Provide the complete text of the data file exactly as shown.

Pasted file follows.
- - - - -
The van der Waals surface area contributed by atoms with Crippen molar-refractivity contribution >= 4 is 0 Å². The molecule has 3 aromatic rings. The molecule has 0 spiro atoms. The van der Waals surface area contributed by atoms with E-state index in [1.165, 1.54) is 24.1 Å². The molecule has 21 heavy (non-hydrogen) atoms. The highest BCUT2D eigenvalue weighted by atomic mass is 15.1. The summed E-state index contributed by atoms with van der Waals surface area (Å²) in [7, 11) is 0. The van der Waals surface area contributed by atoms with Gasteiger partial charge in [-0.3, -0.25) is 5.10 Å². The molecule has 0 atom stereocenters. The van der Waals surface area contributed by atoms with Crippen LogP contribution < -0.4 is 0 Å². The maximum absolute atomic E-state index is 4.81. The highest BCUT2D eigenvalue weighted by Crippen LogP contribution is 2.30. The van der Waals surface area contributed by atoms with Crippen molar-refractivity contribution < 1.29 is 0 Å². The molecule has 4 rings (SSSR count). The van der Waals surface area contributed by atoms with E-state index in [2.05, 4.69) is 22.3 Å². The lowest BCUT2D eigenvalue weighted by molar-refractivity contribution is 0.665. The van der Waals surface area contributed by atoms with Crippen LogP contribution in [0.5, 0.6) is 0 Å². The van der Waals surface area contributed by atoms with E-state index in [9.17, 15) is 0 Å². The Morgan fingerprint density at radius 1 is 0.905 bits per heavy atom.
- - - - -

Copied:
The van der Waals surface area contributed by atoms with Crippen molar-refractivity contribution >= 4 is 0 Å². The molecule has 3 aromatic rings. The molecule has 0 spiro atoms. The van der Waals surface area contributed by atoms with E-state index in [1.165, 1.54) is 24.1 Å². The molecule has 21 heavy (non-hydrogen) atoms. The highest BCUT2D eigenvalue weighted by atomic mass is 15.1. The summed E-state index contributed by atoms with van der Waals surface area (Å²) in [7, 11) is 0. The van der Waals surface area contributed by atoms with Gasteiger partial charge in [-0.3, -0.25) is 5.10 Å². The molecule has 0 atom stereocenters. The van der Waals surface area contributed by atoms with Crippen LogP contribution < -0.4 is 0 Å². The maximum absolute atomic E-state index is 4.81. The highest BCUT2D eigenvalue weighted by Crippen LogP contribution is 2.30. The van der Waals surface area contributed by atoms with Crippen molar-refractivity contribution < 1.29 is 0 Å². The molecule has 4 rings (SSSR count). The van der Waals surface area contributed by atoms with E-state index in [2.05, 4.69) is 22.3 Å². The lowest BCUT2D eigenvalue weighted by molar-refractivity contribution is 0.665. The van der Waals surface area contributed by atoms with Crippen LogP contribution in [0.5, 0.6) is 0 Å². The van der Waals surface area contributed by atoms with E-state index in [9.17, 15) is 0 Å². The Morgan fingerprint density at radius 1 is 0.905 bits per heavy atom.